Make wild ramp paneer cheese and enjoy the taste of your prized foraged edible all year. The foraging season for wild ramps is fleeting, lasting only a few weeks in early spring. Paneer is easy to make and unlike most other cheeses, it can be frozen without compromising quality or taste.
Paneer Cheese Is Simple & Easy
Because paneer requires no rennet, just a simple acid like vinegar, lemon juice, or yogurt, and it requires no special equipment or ageing — paneer is a cheese anyone can make.
As it freezes well without compromising quality, making a paneer cheese and flavouring it with your wild ramps lets you preserve their flavour.
Watch The Recipe Video
Paneer is very mild in taste. It is a great cheese to use when you want something to take on the flavours of spices, sauces, or herbs. The onion-garlic taste of ramps will make for a very flavourful paneer cheese and frying the pressed curds in butter afterwards is just divine.
The season for wild ramps lasts a mere few weeks in the spring and then they’re gone. Ramps are one of the first of the spring edibles to pop up, making them true harbingers of spring.
The photo above demonstrates what a ramp looks like, but remember to harvest these wild edibles responsibly.
Do not dig up the entire ramp and take the bulb. Ramps take many long years to establish themselves and you can easily decimate entire populations. Instead, take only one or two leaves per plant — the leaves are the tastiest part of the plant anyways.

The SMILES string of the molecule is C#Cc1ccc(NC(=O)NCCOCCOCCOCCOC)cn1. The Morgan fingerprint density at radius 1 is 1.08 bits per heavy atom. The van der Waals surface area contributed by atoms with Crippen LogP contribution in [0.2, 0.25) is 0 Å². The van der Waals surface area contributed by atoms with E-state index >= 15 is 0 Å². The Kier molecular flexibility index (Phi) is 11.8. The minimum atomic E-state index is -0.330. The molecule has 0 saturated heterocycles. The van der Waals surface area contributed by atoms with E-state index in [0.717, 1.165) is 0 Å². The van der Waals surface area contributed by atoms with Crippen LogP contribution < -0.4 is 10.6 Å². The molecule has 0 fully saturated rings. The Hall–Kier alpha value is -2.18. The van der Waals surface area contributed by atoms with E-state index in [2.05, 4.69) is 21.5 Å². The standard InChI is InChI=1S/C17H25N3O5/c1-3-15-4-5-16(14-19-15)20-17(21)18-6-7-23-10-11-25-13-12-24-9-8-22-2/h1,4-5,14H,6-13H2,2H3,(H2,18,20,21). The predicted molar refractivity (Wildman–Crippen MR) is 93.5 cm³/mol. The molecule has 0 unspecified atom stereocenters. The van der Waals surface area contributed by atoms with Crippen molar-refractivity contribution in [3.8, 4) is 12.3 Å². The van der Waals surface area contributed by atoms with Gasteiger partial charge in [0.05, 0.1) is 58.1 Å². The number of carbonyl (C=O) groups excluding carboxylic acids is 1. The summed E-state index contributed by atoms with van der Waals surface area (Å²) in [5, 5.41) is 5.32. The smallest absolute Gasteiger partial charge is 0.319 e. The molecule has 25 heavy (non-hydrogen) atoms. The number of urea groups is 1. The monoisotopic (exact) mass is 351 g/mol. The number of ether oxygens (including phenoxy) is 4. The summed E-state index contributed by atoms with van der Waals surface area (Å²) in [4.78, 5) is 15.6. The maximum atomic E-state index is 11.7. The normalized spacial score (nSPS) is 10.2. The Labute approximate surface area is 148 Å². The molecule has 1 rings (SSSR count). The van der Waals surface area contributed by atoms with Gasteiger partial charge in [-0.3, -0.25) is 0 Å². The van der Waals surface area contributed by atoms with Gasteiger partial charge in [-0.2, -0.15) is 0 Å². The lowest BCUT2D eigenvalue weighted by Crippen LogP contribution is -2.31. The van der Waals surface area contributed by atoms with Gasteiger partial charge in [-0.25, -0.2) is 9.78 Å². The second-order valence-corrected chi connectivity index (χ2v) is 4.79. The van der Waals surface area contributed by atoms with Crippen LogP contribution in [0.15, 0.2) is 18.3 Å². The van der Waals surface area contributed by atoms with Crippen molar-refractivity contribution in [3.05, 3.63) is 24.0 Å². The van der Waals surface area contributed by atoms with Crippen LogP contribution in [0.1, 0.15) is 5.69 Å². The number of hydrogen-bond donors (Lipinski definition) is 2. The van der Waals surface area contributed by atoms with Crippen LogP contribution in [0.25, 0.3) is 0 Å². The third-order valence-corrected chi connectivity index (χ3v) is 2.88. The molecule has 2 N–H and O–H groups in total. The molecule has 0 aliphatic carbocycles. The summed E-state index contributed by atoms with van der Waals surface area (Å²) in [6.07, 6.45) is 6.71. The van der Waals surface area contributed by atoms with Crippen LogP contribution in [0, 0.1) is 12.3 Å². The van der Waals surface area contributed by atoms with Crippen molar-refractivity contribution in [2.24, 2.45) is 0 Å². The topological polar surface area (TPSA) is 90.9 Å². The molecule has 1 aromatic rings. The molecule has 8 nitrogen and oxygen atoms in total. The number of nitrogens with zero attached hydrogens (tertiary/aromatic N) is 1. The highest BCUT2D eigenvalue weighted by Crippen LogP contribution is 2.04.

I have an article which covers wild ramp foraging and sustainable harvesting (along with a ramp pesto recipe) here:
Wild Ramp Paneer Cheese
For more in-depth information on the why’s of paneer cheese, read my article:
It’s not necessary but it covers some of the reasons behind certain steps. Otherwise, the recipes are identical with the exception of adding your chopped ramps into the curd before pressing.
You don’t need raw milk to make a good paneer cheese. I use it anyways. The taste is richer, the leftover whey is a rich source of probiotics that can be used in other applications (and further cheesemaking).
You can use any kind of milk you have access too with the exception of UHT-pasteurized milk.
If you don’t have access to raw, I still recommend sourcing at least unhomogenized whole fat milk.
Because paneer is so forgiving, much of the store-bought stuff will be made with low-quality milk. By making your own, you have more control over the quality and source of your ingredients.
A Simple Cheese Press
Paneer is pressed after the hot curd is separated from the whey. Once pressed, it can be fried, grilled, or smoked while retaining its shape and not melting.
An unpressed curd is queso fresco and is equally delicious.
To press paneer without special equipment, all you need is a flat-bottomed colander and something heavy to put on top. Line the colander with a clean piece of cloth such as muslin or cotton — a clean tea towel will do, although I recommend soaking it in a mixture of boiling water and baking soda to remove any potential lingering odours first.
Weigh it down from the top with something evenly heavy, whatever you have on hand.
How heavy? It doesn’t have to be that precise for fantastic results, just experiment with what you have.
If you don’t have a flat-bottomed colander, place some parchment paper on a cutting board and spread the warm curds evenly onto it before covering with another piece of parchment paper and then weighing that down with something suitably heavy like another cutting board or even some books on top.